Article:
Allegheny Mountain Showcase – The Red Hot Summer Tour makes a stop at the Pocahontas Opera House
American storyteller and West Virginia champion liar Bill Lepp calls them the Nirvana of Honky-tonk, the Rush of rockabilly and the Beastie Boys of bluegrass – he’s talking about John Lilly’s band Blue Yonder.
Blue Yonder is Robert Shafer on guitar, Will Carter on bass and John on vocals and rhythm guitar. They’ll be at the Pocahontas Opera House on August 17th as part of the Red-Hot Summer Tour. The band formed when John was asked to play for a wedding.
“I didn’t have a band or anything, I called several musicians that I thought would be available and none of them were available to play,” says John. I was going down my list of people to call. I never played with Robert Shafer or Will Carter but they were the two guys who were available.”
Six years later that partnership is still going strong with performances every Tuesday night at a club in Charleston WV. Their music is a mix of country, bluegrass, and western swing. John owes much of his musical style to the influence of Hank Williams.
“I really admire his songwriting,” he says, “and his singing and his guitar playing and his way of mixing together different strands of county music traditions. It’s all part of his repertoire and became part of my repertoire as I began to learn and develop as a musician.”
Robert Shafer is a national flat-picking guitar champion and upright bass player Will Carter is the founder of the Appalachian string band music festival held annually in Clifftop, WV, now in its 29th year.
Co-headlining the Red Hot Summer Tour is an eclectic band out of New York City, Banjo Nickaru and the Western Scooches. Nick Russo and Betina Hershey are the driving force of the band. Nick is a multi-instrumentalist and has played as a sideman with numerous groups in the city. Betina is a vocalist, lyricist and a dancer with plenty of experience on Broadway and in film.
Similar to Blue Yonder, Banjo Nickaru formed after Nick got a request to play at a festival . Using contacts acquired over the years, it didn’t take long to put together a group.
“I just put together the band on the spot when I got the call,” said Nick. “So we got all these great amazing New York City musicians played the gig.”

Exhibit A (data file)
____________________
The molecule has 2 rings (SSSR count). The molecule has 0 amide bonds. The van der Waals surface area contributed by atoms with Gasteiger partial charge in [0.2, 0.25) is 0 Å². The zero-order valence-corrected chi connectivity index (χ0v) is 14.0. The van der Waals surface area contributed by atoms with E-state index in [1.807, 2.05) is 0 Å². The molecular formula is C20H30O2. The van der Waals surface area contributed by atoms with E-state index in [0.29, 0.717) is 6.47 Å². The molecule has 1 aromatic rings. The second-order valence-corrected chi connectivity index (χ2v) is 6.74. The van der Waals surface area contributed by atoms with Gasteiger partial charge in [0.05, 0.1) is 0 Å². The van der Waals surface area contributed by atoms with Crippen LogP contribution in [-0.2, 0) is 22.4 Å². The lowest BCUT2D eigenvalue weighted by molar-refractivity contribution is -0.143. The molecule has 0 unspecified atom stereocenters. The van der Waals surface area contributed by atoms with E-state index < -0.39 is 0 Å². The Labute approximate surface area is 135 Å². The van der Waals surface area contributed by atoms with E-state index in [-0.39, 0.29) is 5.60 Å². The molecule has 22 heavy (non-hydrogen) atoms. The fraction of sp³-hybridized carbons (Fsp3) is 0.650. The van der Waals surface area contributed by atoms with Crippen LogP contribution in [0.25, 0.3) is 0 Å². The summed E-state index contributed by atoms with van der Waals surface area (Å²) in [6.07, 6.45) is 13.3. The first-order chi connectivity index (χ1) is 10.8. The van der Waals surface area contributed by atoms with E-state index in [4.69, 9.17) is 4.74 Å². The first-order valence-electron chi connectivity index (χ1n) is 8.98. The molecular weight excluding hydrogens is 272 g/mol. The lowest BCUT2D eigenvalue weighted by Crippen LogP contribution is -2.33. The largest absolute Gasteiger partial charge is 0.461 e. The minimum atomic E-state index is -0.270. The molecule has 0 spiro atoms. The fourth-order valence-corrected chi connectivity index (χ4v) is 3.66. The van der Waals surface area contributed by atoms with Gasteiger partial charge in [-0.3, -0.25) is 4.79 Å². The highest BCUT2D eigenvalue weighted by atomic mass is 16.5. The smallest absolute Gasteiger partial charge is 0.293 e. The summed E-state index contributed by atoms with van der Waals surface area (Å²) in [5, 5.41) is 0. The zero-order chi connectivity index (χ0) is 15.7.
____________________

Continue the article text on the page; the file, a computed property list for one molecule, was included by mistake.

They liked the sound and decided to keep it going. Folk, Americana, and New Orleans jazz are among the genres that make up the band’s sound. They also incorporate elements of Gullah-Geechee, the music of the sea islands off the coast of South Carolina and Georgia.
“It’s very poly-rhythmic and of course all this comes from West African influence,” explains Nick. “When people talk about jazz coming out of New Orleans often they don’t talk about a lot of the slanted history where a lot of Africans and freed slaves alike were creating music in basements and in secrecy and a lot of the richness and culture comes out of the Sapelo Island and the Gullah-Geechee culture.”
You can hear that rhythmic influence in their cover of the folk song One Hundred Miles.
(music – One Hundred Miles)
That percussive beat is actually Nick stomping on the floor.
“The recording engineer put a microphone underneath the floor and he captured it in the studio which was below,” says Nick.
Betina says it’s always an adventure to see how a song develops.
“Whenever I write a song, the song comes out however it comes out,” she said. “And then Nick gets this idea like ‘hey we need a sitar on this or we need a harmonium on this’. I think about the chords and the lyrics and the melody and I’m always really, really pleased at all the textures and the emotional feelings that get layered on top of it when Nick’s thoughts come into it.”
The Red Hot Summer Tour is at the Pocahontas Opera House on Saturday, August 17th at 7:30pm. Tickets are $10.00 and are available at the 4th Avenue Gallery in Marlinton, at the door and online at Pocahontas Opera House dot org.